9 Bible Verses on Apologetics
The word “apologetics” is not actually used in the text of the Bible. That word was coined sometime around 1725 according to Dictionary.com and is widely used today. Apologetics means “the branch of theology concerned with the defense or proof of Christianity”. Even though the word is not used in the Bible, there are verses on apologetics — or the defense and proof of Christianity.
Here are 9 of them:
1 Peter 3:15 Instead, you must worship Christ as Lord of your life. And if someone asks about your hope as a believer, always be ready to explain it. But do this in a gentle and respectful way. Keep your conscience clear. Then if people speak against you, they will be ashamed when they see what a good life you live because you belong to Christ.
Always "being ready" to explain our beliefs, means a measure of study and effort on our part. Being ready for something implies forethought and preparation before the situation even comes up.
Jude 1:3 Dear friends, I had been eagerly planning to write to you about the salvation we all share. But now I find that I must write about something else, urging you to defend the faith that God has entrusted once for all time to his holy people.
2 Corinthians 10:3-5 We are human, but we don’t wage war as humans do. We use God’s mighty weapons, not worldly weapons, to knock down the strongholds of human reasoning and to destroy false arguments. We destroy every proud obstacle that keeps people from knowing God. We capture their rebellious thoughts and teach them to obey Christ.
Acts 9:22 Saul’s preaching became more and more powerful, and the Jews in Damascus couldn’t refute his proofs that Jesus was indeed the Messiah.
This verse was really interesting to me because it tells us that there is proof that Jesus is the Messiah. Christian apologists such as Lee Strobel give us proofs and examine the mountains of evidence in their books like “The Case for Christ”, and so does Norman Geisler and Frank Turek in their book “I Don’t Have Enough Faith to be an Atheist”, as well as David Limbaugh in “Jesus on Trial”.
It also shows that Paul was an apologist and thought it was important. He did not just tell people to trust what he was saying - he proved it to them!
Acts 18:27-28 Apollos had been thinking about going to Achaia, and the brothers and sisters in Ephesus encouraged him to go. They wrote to the believers in Achaia, asking them to welcome him. When he arrived there, he proved to be of great benefit to those who, by God’s grace, had believed. He refuted the Jews with powerful arguments in public debate. Using the Scriptures, he explained to them that Jesus was the Messiah.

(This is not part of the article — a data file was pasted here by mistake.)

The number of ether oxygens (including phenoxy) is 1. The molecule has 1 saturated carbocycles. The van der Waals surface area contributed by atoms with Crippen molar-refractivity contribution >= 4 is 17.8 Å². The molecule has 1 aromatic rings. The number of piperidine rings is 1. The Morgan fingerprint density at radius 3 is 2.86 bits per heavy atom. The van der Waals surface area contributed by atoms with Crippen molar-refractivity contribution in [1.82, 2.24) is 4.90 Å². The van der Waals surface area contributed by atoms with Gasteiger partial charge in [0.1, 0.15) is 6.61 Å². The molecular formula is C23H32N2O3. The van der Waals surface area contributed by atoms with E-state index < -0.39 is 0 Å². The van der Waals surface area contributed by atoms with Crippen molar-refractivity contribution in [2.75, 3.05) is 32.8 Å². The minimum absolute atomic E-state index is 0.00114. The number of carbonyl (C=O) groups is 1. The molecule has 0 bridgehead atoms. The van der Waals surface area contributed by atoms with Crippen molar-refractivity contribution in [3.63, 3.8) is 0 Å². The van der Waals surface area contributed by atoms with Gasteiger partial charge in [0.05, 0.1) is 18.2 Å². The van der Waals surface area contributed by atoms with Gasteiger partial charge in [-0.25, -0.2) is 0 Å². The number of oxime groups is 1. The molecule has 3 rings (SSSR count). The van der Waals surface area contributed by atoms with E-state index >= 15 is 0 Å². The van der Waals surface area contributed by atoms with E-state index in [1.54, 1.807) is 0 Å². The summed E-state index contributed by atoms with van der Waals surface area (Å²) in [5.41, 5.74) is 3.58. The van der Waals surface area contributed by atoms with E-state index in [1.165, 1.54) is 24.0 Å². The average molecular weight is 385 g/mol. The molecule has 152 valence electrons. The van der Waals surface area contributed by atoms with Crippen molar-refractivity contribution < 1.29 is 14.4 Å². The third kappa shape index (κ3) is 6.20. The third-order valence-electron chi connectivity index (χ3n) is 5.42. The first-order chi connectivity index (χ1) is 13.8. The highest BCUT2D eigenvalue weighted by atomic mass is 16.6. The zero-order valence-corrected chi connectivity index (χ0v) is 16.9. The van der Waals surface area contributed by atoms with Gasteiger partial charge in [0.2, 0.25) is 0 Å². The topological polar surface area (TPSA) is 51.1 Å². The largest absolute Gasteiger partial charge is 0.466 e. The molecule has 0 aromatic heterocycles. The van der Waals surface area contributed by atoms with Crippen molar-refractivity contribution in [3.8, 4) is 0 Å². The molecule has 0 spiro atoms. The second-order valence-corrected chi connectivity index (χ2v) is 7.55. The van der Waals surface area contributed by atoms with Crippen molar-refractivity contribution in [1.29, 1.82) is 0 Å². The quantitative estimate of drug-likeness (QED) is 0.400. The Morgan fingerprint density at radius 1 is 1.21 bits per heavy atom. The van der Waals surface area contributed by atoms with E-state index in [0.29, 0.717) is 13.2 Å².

Public debate can be a powerful thing, can’t it? I also think it is interesting that he showed Jesus was the Messiah using Scripture. Back then, this meant he used the Old Testament. This challenges the claim that some modern-day Christians make that the Old Testament isn’t that important or relevant.
Acts 19:8-10 Then Paul went to the synagogue and preached boldly for the next three months, arguing persuasively about the Kingdom of God. But some became stubborn, rejecting his message and publicly speaking against the Way. So Paul left the synagogue and took the believers with him. Then he held daily discussions at the lecture hall of Tyrannus. This went on for the next two years, so that people throughout the province of Asia—both Jews and Greeks—heard the word of the Lord.
I love this verse because it shows Paul “discussing” the Gospel and theology with people. He did not just give monologues about what was true. They were discussions at a lecture hall. There was critical thinking and debate going on. Our modern-day sermons in churches are just monologues that are basically motivational speeches, if anything. I know I get a lot more out of a study when there is discussion and involvement.
Acts 17:2 As was Paul’s custom, he went to the synagogue service, and for three Sabbaths in a row he used the Scriptures to reason with the people.
Acts 18:19 They stopped first at the port of Ephesus, where Paul left the others behind. While he was there, he went to the synagogue to reason with the Jews.
Again, these verses show the importance of reason in the Christian faith. Paul did not tell the Jews to just “take it on faith”, he used reason and logic to persuade.
Proverbs 9:7-8 Anyone who rebukes a mocker will get an insult in return. Anyone who corrects the wicked will get hurt. So don’t bother correcting mockers; they will only hate you. But correct the wise, and they will love you.
You see this a lot in comment sections. You try to correct mockers of Christianity and you get insulted. Many skeptic's "questions" are not really questions, but just attacks in the form of questions.
I don't believe this means we should always just ignore mockers. Sometimes I will reply to comments attacking Christianity simply because I know other people are reading. I know the mocker is not interested in constructive dialogue, but I reply to the challenge for the sake of other people reading - I am showing other Christians how to respond and hoping to persuade people who might be "on the fence" about the issue.
If you know of any other verse on apologetics, I would love to hear from you in the comment section below. I might even add them to the list!